By Stanley Campbell
When I visited Brazil oh so many years ago, my little group of United Methodists met with Christian community organizers in the city of Recife. That is on the eastern-most point, closest to Africa, and was the initial drop-off for slaves. Brazil finally abolished slavery in1888.
Anyway, our little church group came down to help whitewash a simple chapel on the side of a hill overlooking the city. Our group paid for the paint and construction materials. We could have paid for workers to do the work for us, but our labor was a way of introducing ourselves to the community. It was one of the poorest favelas I’d ever seen, but the people were very hospitable and, although they spoke Portuguese, we were able to find enough translators to make the trip enjoyable and informative.
The layperson who worked closest with us was a teacher. He told us the conservative members of his congregation at first did not want to reach out to the poorest children. “They really didn’t like to work with us liberals; they thought we were Marxists, and we didn’t like to work with them because we thought they were stuck-up rich people.”
He went on to explain how they finally worked together: As long as the liberal Christians started every program with a Jesus prayer, the conservatives would join in and help work with the poorest of the poor. “Our biggest obstacle then became the traditionalists of the church who didn’t want to clutter their building with poor, dirty kids,” he said.
I remember how that made sense to me, and it still makes sense. The more conservative Christians view us liberals as heathens, and we feel they are not helping the poor. We both think the other is not following the Gospel; but the chasm between liberals and conservatives can be breached with just a little more spirituality on the liberals’ side and a little more compassion for the poor among the conservatives.
I am bringing a very liberal bishop to town, as I said last week (column appeared online only), to celebrate 50 years of Rockford Urban Ministries (RUM). I’ve learned that a good prayer sometimes gets answered and a little more compassion for the oppressed can melt even the most conservative of hearts. The bishop will talk about his new campaign to get the church to stand more with the poor.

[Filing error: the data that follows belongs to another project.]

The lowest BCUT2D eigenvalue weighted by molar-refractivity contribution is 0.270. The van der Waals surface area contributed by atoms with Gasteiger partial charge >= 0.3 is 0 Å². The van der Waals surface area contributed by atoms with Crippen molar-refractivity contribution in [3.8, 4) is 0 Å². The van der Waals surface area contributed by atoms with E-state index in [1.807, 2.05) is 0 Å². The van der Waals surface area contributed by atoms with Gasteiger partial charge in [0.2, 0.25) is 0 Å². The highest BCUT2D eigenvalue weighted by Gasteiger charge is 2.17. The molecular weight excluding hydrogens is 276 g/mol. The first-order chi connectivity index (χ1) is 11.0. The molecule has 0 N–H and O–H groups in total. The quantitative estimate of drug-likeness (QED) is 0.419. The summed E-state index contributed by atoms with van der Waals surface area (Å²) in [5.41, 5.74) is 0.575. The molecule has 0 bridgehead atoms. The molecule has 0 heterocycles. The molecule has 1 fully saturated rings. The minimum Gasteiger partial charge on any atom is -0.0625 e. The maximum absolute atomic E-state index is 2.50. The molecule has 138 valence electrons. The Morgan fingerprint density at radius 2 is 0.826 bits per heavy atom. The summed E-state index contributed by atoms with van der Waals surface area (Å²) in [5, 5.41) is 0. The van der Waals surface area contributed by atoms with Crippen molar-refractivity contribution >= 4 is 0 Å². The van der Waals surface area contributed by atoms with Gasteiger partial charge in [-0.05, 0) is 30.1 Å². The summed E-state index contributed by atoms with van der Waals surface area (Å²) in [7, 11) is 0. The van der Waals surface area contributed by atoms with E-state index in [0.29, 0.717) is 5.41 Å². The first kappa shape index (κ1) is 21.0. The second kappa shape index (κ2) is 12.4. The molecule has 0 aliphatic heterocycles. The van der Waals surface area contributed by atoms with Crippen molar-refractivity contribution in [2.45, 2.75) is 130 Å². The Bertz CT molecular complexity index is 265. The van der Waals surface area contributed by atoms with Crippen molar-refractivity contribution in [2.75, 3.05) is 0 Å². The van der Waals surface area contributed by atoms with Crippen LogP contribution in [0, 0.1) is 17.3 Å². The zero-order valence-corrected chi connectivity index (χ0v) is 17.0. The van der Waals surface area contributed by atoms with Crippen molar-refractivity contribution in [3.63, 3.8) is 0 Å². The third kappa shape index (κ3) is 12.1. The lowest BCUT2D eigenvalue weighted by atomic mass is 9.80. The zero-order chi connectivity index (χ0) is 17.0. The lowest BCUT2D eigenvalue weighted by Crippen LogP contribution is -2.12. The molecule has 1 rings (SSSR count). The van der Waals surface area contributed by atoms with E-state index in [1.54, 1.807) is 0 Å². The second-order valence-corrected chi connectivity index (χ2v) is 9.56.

I’m inviting the most liberal bishop in Christendom to be our speaker for RUM’s 50th annual dinner, Friday, June 22. He will speak for free, at 7 p.m. Charles Joseph Sprague was elected to the episcopacy in 1996 and assigned to Bishop of Chicago and the Northern Illinois Conference of the United Methodist Church, which takes in Rockford to the Mississippi. He’d already served 27 years in Ohio congregations and was known as an urban pastor, one who cared for the poor of any community.
He came to Rockford to bless our needle exchange van. RUM (for which I work) had just started the program, handing out condoms to street sex workers and syringes to IV drug users who, at the time, could not get a clean syringe without a prescription.
It was pretty controversial. Then-State’s Attorney Paul Logli was asked to “arrest that Stanley Campbell.” The bishop blessed our old panel truck amid a bevy of media and was quoted on late-night news: “This is what the church should be doing — reaching out to those most despised in the community.” He caught hell, mainly from his more conservative church members. But he drew fire away from our poor small counseling staff. Logli said he couldn’t arrest Campbell without also taking in the Methodist Bishop. That program went on to save many lives.
I hope you feel welcome enough to come and hear this urban saint this Friday, June 22.
Stanley Campbell is executive director of Rockford Urban Ministries and spokesman for Rockford Peace & Justice.
From the June 20-26, 2012, issue